Monday, July 30, 2007

Vocaulary Hell

This year we're getting in-service credit for collaboration time with other teachers.

Mrs. Eagle and I find this to be extremely amusing because we collaborate all the time anyway and now we're getting credit for it. It's like getting paid to eat chocolate.

Which isn't a bad idea, come to think of it.

Anyhow. A few years ago we made laminated vocabulary cards, with one card with the word and another card with the definition. The idea is the kids would get a plastic baggie with these cards in them, lay them out on their desks, and sort and match them. We called this activity word splash, but I'm others out there have a different name for it. In any case, it took forever to make these cards; we copied them onto colored paper, laminated them, cut them out, and sorted them into the baggies.

And our students promptly made a huge mess of them.

Our idea was to spend some time on these cards this summer and get them put back into some semblance of organization. However, what with Mr. Eagle's accident, and Mrs. Eagle spending most of her summer with him at the hospital, this was the first chance we'd really had to work on them.

So today we took my plastic shoeboxes for of baggies and cards, Mrs. Eagle's plastic bags and baggies with cards, and the latest, greatest copy of our Scope and Sequence for the year and attempted to get these all organized.

Oh good gracious.

It would help if our scope and sequence unit numbers didn't change every year. It would also help if it didn't skip and hop around the book like a deranged hamster. For example, we have a unit that includes material from "chapter 3, section 1, chapter 3, section 3, and chapter 11, section 1". ARGH. Some units include information from 4 different chapters. It's maddening.

We did finally get them somewhat organized. Sort of. At least the boxes I keep them in are labeled, and we put aside in a "not tested" box all the words we aren't going to use this year because they aren't necessary. Every year we learn a bit more what's expected and every year we change and tweak. Of course rumors are abounding that they're going to be "reviewing" our standards at the state level so things will probably change yet again.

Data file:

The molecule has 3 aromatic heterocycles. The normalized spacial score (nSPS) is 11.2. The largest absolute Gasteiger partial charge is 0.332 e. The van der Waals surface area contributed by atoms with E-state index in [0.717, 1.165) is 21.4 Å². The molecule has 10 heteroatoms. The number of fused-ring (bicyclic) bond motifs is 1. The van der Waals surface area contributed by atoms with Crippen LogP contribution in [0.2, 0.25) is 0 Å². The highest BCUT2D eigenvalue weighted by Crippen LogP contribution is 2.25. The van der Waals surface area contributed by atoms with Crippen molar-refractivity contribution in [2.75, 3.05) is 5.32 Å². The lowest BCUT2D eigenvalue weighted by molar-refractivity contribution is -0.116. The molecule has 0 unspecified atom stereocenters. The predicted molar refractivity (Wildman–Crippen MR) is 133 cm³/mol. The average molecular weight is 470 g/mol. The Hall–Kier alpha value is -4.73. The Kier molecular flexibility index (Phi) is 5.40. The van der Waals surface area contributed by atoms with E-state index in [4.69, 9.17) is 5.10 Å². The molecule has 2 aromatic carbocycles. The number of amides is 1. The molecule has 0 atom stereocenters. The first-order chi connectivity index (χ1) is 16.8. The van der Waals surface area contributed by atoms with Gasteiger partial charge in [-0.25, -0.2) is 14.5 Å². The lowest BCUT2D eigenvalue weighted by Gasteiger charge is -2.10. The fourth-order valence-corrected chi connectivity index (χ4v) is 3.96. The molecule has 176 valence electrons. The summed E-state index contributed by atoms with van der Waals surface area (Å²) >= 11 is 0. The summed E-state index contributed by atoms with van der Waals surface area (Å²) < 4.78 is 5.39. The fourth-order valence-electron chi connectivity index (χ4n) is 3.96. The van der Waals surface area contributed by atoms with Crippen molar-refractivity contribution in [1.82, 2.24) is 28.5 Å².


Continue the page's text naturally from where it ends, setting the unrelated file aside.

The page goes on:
In the meantime, we're trying to come up with ways to help our kids on vocabulary, keeping in mind that we're losing ten minutes a period with our new schedule this year. A lot of the vocabulary techniques that many teachers in language arts and reading use with great success are a bit unwieldy and not as effective with science vocabulary which tends to be a bit technical. Try doing a Frayer model for "endoplasmic reticulum". So, we're leaning towards more vocab crosswords, word searches and word splashes. We'll just have to find the time.

In the meantime, if any of you fellow science teachers have any great ideas, let me know!


The Science Goddess said...

You have to be picky in your use of Frayer model for science terms, fer shur. :)

I would suggest something akin to what Marzano has in the "Building Background Knowledge" book. Kids keep track of the most important vocabulary by drawing a symbol for it (their own choice---just something for the right brain to hang onto while the left brain tries to grasp the written part) for a sentence...etc.

I also highly recommend word walls that kids can manipulate. It would be easier to have one giant set of your vocabulary cards than many tiny ones. When possible, attach physical samples to the cards. (Yeah, I know endoplasmic reticulum ain't gonna work...but a bryophyte would.) Have them on velcro strips or in pocket charts so that they can be physically manipulated into different arrangements and groupings.

amanda said...

I am a middle school science teacher in Texas and also struggle with vocabulary! A couple of things I have found helpful are to have each student creat a word wall in ther lab book and I also do a class word wall with the term, the definition, and an illustration if possible...all done by the class not me:) Good Luck on your new year!

Mich said...

If your kids have access to a computer & the internet at home, you could load your vocab lists to Quizlet ( A colleague of mine (English teacher) suggested it, and I'm planning to use it for religious studies.